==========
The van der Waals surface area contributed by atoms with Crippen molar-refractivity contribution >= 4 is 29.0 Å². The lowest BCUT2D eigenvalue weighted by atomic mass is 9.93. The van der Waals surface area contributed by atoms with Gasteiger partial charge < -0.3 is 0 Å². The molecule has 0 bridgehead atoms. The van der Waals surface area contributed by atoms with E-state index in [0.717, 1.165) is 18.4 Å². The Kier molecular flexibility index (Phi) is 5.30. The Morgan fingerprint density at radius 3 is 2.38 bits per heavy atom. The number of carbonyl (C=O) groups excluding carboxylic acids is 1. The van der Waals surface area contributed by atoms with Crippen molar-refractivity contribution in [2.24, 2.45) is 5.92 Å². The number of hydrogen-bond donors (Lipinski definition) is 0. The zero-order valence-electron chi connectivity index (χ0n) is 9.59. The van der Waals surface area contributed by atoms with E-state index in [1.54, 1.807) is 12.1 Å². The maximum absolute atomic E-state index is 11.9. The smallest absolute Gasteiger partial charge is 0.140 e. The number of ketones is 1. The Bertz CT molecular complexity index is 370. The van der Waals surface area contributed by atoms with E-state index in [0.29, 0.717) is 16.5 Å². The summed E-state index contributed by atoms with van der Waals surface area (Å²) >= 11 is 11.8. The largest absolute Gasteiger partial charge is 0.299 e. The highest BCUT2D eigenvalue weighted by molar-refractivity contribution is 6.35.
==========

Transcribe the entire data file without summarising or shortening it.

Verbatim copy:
The van der Waals surface area contributed by atoms with Crippen molar-refractivity contribution >= 4 is 29.0 Å². The lowest BCUT2D eigenvalue weighted by atomic mass is 9.93. The van der Waals surface area contributed by atoms with Gasteiger partial charge < -0.3 is 0 Å². The molecule has 0 bridgehead atoms. The van der Waals surface area contributed by atoms with E-state index in [0.717, 1.165) is 18.4 Å². The Kier molecular flexibility index (Phi) is 5.30. The Morgan fingerprint density at radius 3 is 2.38 bits per heavy atom. The number of carbonyl (C=O) groups excluding carboxylic acids is 1. The van der Waals surface area contributed by atoms with Crippen molar-refractivity contribution in [2.24, 2.45) is 5.92 Å². The number of hydrogen-bond donors (Lipinski definition) is 0. The zero-order valence-electron chi connectivity index (χ0n) is 9.59. The van der Waals surface area contributed by atoms with E-state index in [1.54, 1.807) is 12.1 Å². The maximum absolute atomic E-state index is 11.9. The smallest absolute Gasteiger partial charge is 0.140 e. The number of ketones is 1. The Bertz CT molecular complexity index is 370. The van der Waals surface area contributed by atoms with E-state index in [0.29, 0.717) is 16.5 Å². The summed E-state index contributed by atoms with van der Waals surface area (Å²) >= 11 is 11.8. The largest absolute Gasteiger partial charge is 0.299 e. The highest BCUT2D eigenvalue weighted by molar-refractivity contribution is 6.35.